Cross-reactive epitopes ( CREs HGNC
) are similar epitopes on viruses that are recognized or neutralized by same antibodies. The S protein PROTEIN
of SARS-CoV-2, similar to type I fusion proteins of viruses such as HIV-1 envelope (Env) and influenza hemagglutinin, is heavily glycosylated. Viral Env glycans, though host derived, are distinctly processed and thereby recognized or accommodated during antibody responses. In recent years, highly potent and/or broadly neutralizing human monoclonal antibodies (bnAbs) that are generated in chronic HIV-1 infections MESHD
have been defined. These bnAbs exhibit atypical features such as extensive somatic hypermutations, long complementary determining region (CDR) lengths, tyrosine sulfation and presence of insertions/deletions, enabling them to effectively neutralize diverse HIV-1 viruses despite extensive variations within the core epitopes they recognize. As some of the HIV-1 bnAbs have evolved to recognize the dense viral glycans and cross-reactive epitopes ( CREs HGNC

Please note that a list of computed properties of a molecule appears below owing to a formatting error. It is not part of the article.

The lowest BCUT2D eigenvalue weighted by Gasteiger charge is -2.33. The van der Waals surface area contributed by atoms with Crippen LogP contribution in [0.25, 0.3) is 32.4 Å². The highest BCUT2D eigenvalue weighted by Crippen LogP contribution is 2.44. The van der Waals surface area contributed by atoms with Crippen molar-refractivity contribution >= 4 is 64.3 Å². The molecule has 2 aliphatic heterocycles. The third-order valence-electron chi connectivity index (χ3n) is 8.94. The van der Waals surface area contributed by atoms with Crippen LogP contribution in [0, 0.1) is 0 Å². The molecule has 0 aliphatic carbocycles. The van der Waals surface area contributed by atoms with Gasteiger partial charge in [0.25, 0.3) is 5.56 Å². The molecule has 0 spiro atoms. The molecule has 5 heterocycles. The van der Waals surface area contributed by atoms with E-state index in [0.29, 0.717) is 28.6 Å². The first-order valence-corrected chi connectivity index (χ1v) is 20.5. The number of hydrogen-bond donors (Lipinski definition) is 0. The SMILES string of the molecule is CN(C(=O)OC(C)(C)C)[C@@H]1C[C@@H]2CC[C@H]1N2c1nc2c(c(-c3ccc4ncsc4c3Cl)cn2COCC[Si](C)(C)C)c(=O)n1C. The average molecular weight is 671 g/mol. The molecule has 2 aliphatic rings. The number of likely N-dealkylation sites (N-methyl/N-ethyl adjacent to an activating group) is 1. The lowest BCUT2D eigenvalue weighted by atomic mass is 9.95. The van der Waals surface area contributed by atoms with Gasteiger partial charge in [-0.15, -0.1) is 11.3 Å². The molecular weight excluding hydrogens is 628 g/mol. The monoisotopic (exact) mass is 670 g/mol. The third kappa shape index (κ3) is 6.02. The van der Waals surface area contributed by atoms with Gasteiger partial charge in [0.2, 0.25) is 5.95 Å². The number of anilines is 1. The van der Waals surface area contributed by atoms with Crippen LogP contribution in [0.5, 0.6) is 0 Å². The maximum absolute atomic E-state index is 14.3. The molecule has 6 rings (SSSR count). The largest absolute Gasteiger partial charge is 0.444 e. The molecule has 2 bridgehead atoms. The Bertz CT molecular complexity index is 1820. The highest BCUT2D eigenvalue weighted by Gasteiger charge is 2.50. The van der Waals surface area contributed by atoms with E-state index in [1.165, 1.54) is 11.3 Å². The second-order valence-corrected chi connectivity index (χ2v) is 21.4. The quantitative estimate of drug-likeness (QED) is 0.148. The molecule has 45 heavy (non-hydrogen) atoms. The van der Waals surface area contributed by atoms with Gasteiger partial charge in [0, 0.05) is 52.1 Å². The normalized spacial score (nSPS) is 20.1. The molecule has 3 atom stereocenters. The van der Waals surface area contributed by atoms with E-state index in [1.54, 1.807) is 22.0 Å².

), we assessed if these bnAbs cross-react with SARS-CoV-2. Several HIV-1 bnAbs showed cross-reactivity with SARS-CoV-2 while one HIV-1 CD4 binding site bnAb, N6, neutralized SARS-CoV-2. Furthermore, neutralizing plasma antibodies of chronically HIV-1 infected MESHD
children showed cross neutralizing activity against SARS-CoV-2. Collectively, our observations suggest that human monoclonal antibodies tolerating extensive epitope variability can be leveraged to neutralize pathogens with related antigenic profile.
ImportanceIn the current ongoing COVID-19 pandemic MESHD
, neutralizing antibodies have been shown to be a critical feature of recovered patients. HIV-1 bnAbs recognize extensively diverse cross-reactive epitopes and tolerate diversity within their core epitope. Given the unique nature of HIV-1 bnAbs and their ability to recognize and/or accommodate viral glycans, we reasoned that the glycan shield of SARS-CoV-2 spike PROTEIN SARS-CoV-2 spike MESHD
protein can be targeted by HIV-1 specific bnAbs. Herein, we showed that HIV-1 specific antibodies cross-react and neutralize SARS-CoV-2. Understanding cross-reactive neutralization epitopes of antibodies generated in divergent viral infections will provide key evidence for engineering so called super-antibodies (antibodies that can potently neutralize diverse pathogens with similar antigenic features). Such cross-reactive antibodies can provide a blueprint upon which synthetic variants can be generated in the face of future pandemics.